The homology search revealed that TaTIL-1 (accession no. AY077702) and its ortholog from Arabidopsis (accession no. AY062789) share significant similarity with three evolutionarily related lipocalins: the human apolipoprotein D (ApoD) precursor (accession no. P05090), the Escherichia coli outer membrane lipoprotein Blc precursor (accession no. P39281), and the American grasshopper Lazarillo precursor (accession no. P49291). These proteins respectively share 29%, 31%, and 23% identity, and 46%, 54% and 40% similarity with TaTIL-1. Among all lipocalins, Blc, ApoD, and Lazarillo are the only ones known to be anchored to biological membranes.3 The good similarity between these proteins and the plant TILs suggests that TaTIL-1 and AtTIL are also membrane-associated proteins. The sequence analysis also revealed that, like the E. coli Blc, TaTIL-1 and AtTIL differ from most lipocalins by the absence of intramolecular disulfide bonds. However, they are potentially N-glycosylated like human ApoD and Lazarillo. When the three SCRs of these five proteins are aligned, the start codons from TaTIL-1 and AtTIL are positioned at the cleavage sites of the N-terminal signal peptides of the three other proteins. This alignment suggests that TaTIL-1 and AtTIL do not possess an N-terminal signal peptide as is the case in Blc, ApoD and Lazarillo. The N-terminal portion of TaTIL-1 is composed of hydrophilic residues followed by few hydrophobic residues. In AtTIL, the hydrophobic section is even less accentuated. This profile does not fit the standard hydrophobic nature of the N-terminal signal peptide identified in ApoD, Blc and Lazarillo. Like Lazarillo, the TaTIL-1 and AtTIL proteins are longer than ApoD and Blc at their C-terminal end and possess a similar putative cleavage site. The hydrophobic C-terminal tail enables Lazarillo to receive a glycosylphosphatidylinositol (GPI) anchor.12 This suggests that TaTIL-1 and AtTIL could also receive a GPI anchor. GPI anchoring is a post-translational addition of a lipid occurring in the endoplasmic reticulum lumen which links proteins to the external face of the plasma membrane. This type of modification has been reported in plants.13 The fact that the N-glycosylation site is conserved between the wheat and Arabidopsis TIL orthologs supports the possibility that these proteins are processed in the endoplasmic reticulum lumen. Another type of attachment to the membrane can also be suggested for TaTIL-1 and AtTIL. It has been proposed that human ApoD is associated with the external face of the membrane by a hydrophobic loop.3,14-15 TaTIL-1 and AtTIL also possess a hydrophobic stretch of seven amino acids that is inserted into a loop between two β-strands. This hydrophobic stretch is in the loop between β-strands 5 and 6 instead of being in the loop between strands 7 and 8, as is the case in the human ApoD (Fig. 1 B1,C2). It is nevertheless possible that this stretch favours the attachment of TILs to the plasma membrane. The loop scaffold in TaTIL-1 and AtTIL is two amino acids longer than in the human ApoD and there is a proline at positions 32 and 29 respectively. These modifications suggest that the plant TILs have a different binding specificity. A recent proteomic analysis of highly purified plasma membranes from Arabidopsis showed that AtTIL is associated with this membrane fraction.17 This result confirms the prediction that TaTIL-1 and AtTIL are membrane-associated proteins. However, the nature of the association or attachment is still unknown.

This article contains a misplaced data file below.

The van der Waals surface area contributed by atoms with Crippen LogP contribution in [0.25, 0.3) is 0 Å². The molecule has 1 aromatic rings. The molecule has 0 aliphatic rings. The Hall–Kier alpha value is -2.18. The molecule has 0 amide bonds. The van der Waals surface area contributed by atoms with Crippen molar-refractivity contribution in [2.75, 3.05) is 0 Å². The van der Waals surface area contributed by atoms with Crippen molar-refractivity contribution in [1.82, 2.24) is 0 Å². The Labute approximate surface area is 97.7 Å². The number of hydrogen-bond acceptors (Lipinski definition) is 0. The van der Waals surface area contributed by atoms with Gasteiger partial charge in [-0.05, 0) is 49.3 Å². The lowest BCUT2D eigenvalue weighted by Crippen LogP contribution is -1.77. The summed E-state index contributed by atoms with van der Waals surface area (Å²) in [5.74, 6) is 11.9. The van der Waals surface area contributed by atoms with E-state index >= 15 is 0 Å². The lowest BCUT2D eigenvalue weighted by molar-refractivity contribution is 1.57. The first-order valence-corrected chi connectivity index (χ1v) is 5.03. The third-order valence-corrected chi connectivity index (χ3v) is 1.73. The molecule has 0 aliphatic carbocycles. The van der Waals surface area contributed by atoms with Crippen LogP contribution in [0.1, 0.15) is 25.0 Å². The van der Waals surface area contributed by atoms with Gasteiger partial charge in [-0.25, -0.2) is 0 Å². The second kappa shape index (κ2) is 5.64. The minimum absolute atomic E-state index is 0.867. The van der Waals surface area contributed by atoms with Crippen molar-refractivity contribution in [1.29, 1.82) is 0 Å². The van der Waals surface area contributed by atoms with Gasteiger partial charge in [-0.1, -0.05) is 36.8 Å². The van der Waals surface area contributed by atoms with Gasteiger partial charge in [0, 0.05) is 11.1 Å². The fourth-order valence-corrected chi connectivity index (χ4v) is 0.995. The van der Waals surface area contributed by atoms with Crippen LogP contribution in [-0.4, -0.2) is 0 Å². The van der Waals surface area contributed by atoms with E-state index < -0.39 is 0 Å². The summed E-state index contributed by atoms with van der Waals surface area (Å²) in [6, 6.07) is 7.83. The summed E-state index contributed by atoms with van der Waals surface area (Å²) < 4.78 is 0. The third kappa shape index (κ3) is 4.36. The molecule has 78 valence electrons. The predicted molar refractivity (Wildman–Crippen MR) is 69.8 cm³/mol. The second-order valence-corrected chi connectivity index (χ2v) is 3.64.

Figure 1. Structural models of human ApoD and wheat TaTIL-1.

Figure 1

Structural models of human ApoD and wheat TaTIL-1. Tertiary structure analyses were carried out using the Swiss-Model program. The lower BLAST limit was set at 0.00001 and the human ApoD model (PDB ID: APD) was used as template. The initial result was (more...)

Northern blot analysis revealed that the TaTIL-1 transcripts accumulate to high levels upon exposure to low temperature and heat-shock treatments (10-fold) and to a lesser extent after a water stress (3.5-fold).7 Abscisic acid, high salt and wounding treatments have no measurable effect. The TaTIL-1 transcripts accumulate gradually to a maximum level after 36 days of cold acclimation. Upon deacclimation, the level of transcripts returns to the level seen in the control nonacclimated plants. The accumulation of TaTIL-1 transcripts in wheat was found to be tissue-specific, as they were detected only in cold-acclimated leaves. The expression analyses revealed that the dicot ortholog AtTIL is also induced by low temperature (6-fold) and heat-shock treatments (9-fold). RNA blot hybridization studies also demonstrated that cold acclimation induces the accumulation of TaTIL-1 transcripts in both less tolerant and cold hardy wheat. However, this increase is greater in the hardy winter cultivars. Low levels of expression are also found in oat and barley, two less cold tolerant species. This difference in accumulation indicates that the TaTIL-1 expression is correlated with the plant's capacity to develop freezing tolerance.